You can find social media users amongst investors, both institutional and retail, customers, and analysts, but how level is the playing field when it comes to those who are less social-savvy?

The conversation over social disclosure is going on whether companies or other stakeholders take part or not. Not only is it multiportal — it’s multidirectional.

At the time of writing, a case of tweet-hacking set the whole conversation on its ear. The Associated Press (AP) was hacked, a fake tweet was sent out saying there had been explosions at the White House resulting in $136 billion evaporating from the stock market although the market bounced back after the tweet was discovered to be a fraud.

Speed is both advantage and disadvantage when it comes to social. The AP event guarantees an ongoing discussion on the use of social media and reinforces regulators’ philosophy of using social technologies as part of the integrated flow of communications.

The AP Twitter hacking will draw increasing attention to issues of security. But Bring Your Own Device (BYOD) and news wire services, as well as emails, can, and have been hacked, too.

It’s clear we’ve entered into a brave new world of digital communications where the speed of our technologies will accelerate the speed of the debate on our technologies.

Inherit the feedback

Social channels provide an interesting arena for obtaining feedback. Some feel it’s the best feedback money can buy: direct customer feedback from specific and broad stakeholder groups. And it’s cost-effective. 

In the Royal Bank case, information about what was happening was posted via social media. But the creators of the Facebook page weren’t random individuals, or even disgruntled customers. They were employees, part of a key stakeholder group.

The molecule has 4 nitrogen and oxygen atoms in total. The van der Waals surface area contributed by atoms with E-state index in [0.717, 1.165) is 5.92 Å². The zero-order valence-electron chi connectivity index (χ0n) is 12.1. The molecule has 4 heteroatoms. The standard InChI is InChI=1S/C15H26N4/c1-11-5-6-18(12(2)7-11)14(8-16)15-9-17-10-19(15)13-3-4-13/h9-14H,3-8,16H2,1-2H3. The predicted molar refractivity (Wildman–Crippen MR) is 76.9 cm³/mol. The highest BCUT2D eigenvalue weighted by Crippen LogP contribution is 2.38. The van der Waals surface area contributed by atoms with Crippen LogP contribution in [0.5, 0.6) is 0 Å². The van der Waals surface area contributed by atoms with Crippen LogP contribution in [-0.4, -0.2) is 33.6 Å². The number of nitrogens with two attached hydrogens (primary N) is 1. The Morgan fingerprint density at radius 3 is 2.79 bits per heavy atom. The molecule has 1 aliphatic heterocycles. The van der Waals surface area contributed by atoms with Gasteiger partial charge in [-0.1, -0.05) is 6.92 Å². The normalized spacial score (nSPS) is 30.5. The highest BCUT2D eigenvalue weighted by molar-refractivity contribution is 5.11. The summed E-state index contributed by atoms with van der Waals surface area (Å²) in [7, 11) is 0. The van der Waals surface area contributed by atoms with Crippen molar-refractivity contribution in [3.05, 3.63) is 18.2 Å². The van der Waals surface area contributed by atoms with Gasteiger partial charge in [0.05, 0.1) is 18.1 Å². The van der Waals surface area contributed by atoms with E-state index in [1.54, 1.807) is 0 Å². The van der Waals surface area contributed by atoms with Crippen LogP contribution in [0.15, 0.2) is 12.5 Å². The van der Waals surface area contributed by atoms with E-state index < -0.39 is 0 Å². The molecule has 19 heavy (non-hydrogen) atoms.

Information is power. But increasingly, information is becoming an exponent of conversations. Debate is a necessary tool. It’s how we advance.

Yet the lightning strike of the AP event, and its resulting effect on the markets, can’t be ignored.

Justin Fox, in a recent Harvard post, said: “… history, data-crunching, and informed opinion — (it’s) intended to be consumed and debated by an audience … far beyond (insert your academic [or other] stakeholders here) …”

Restricting communication, access to information and people networks is something I doubt you would champion as a sound business practice for the 21st century … You can resist, but your competitors and customers are moving ahead.

— Mike Langford

Investor relations might not be able to shrink from social channels even if it wanted to. Some critics will say IR should embrace social channels. It’s true that adding social media to an IR website opens new avenues for disclosure and transparency. While it’s important to have contingency plans for crises and miscommunication or poor communication, that’s true of all channels in public relations.

Social conversations and what it is to be “informed”

Shrinking away from social conversations, from the debate about what’s right regarding the future, on any issue, from dialoguing about what it is to be “informed” and how to actively listen in an increasingly digital world, might lessen the ability to formulate a sound strategy for the future. Today, it’s hard to imagine that social media won’t be involved in the future of IR.

The debate is sure to be an interesting one, and like the technology itself might be ever-evolving.

Companies worry about litigation, media flare-ups and reputational damage. But shrinking away from social lessens your ability to compete as a thought leader. Thought leadership is the evolution of conversations.

Thought leadership helps set the agenda for debate for future practice. If you’re not part of the debate, then it’s hard to claim leadership.

Has anyone ever really created a sound strategy for the future by avoiding societal debates? By avoiding internal organizational opinions?

While companies worry about disgruntled employees or consumers doing damage to corporate reputations through social media, the Royal Bank situation proved that anyone can set up a Facebook page presenting their “voice”. This isn’t new. Websites have existed for awhile.

The only thing that’s changed is the medium for the message. And the speed media can be set up at.